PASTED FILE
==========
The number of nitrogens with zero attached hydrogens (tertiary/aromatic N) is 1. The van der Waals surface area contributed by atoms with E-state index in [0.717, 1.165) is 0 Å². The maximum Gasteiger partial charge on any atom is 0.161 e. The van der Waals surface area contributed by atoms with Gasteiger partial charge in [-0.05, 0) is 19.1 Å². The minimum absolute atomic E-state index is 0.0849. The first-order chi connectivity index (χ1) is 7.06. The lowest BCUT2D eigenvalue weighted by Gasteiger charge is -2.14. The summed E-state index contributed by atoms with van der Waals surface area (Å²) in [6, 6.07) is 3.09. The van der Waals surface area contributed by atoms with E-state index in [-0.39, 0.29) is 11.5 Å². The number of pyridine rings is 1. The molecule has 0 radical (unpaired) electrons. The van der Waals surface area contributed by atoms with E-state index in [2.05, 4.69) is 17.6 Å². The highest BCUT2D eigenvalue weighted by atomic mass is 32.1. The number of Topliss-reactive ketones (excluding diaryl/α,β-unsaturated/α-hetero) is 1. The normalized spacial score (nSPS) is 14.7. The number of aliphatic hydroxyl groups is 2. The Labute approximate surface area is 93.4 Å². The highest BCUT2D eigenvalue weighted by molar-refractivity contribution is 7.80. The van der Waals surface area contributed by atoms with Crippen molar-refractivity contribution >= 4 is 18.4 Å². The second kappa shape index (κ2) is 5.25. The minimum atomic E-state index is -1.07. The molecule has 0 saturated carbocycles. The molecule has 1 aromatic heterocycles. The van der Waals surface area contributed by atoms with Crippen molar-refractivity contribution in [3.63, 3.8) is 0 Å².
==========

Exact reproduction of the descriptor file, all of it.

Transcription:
The number of nitrogens with zero attached hydrogens (tertiary/aromatic N) is 1. The van der Waals surface area contributed by atoms with E-state index in [0.717, 1.165) is 0 Å². The maximum Gasteiger partial charge on any atom is 0.161 e. The van der Waals surface area contributed by atoms with Gasteiger partial charge in [-0.05, 0) is 19.1 Å². The minimum absolute atomic E-state index is 0.0849. The first-order chi connectivity index (χ1) is 7.06. The lowest BCUT2D eigenvalue weighted by Gasteiger charge is -2.14. The summed E-state index contributed by atoms with van der Waals surface area (Å²) in [6, 6.07) is 3.09. The van der Waals surface area contributed by atoms with E-state index in [-0.39, 0.29) is 11.5 Å². The number of pyridine rings is 1. The molecule has 0 radical (unpaired) electrons. The van der Waals surface area contributed by atoms with E-state index in [2.05, 4.69) is 17.6 Å². The highest BCUT2D eigenvalue weighted by atomic mass is 32.1. The number of Topliss-reactive ketones (excluding diaryl/α,β-unsaturated/α-hetero) is 1. The normalized spacial score (nSPS) is 14.7. The number of aliphatic hydroxyl groups is 2. The Labute approximate surface area is 93.4 Å². The highest BCUT2D eigenvalue weighted by molar-refractivity contribution is 7.80. The van der Waals surface area contributed by atoms with Crippen molar-refractivity contribution >= 4 is 18.4 Å². The second kappa shape index (κ2) is 5.25. The minimum atomic E-state index is -1.07. The molecule has 0 saturated carbocycles. The molecule has 1 aromatic heterocycles. The van der Waals surface area contributed by atoms with Crippen molar-refractivity contribution in [3.63, 3.8) is 0 Å².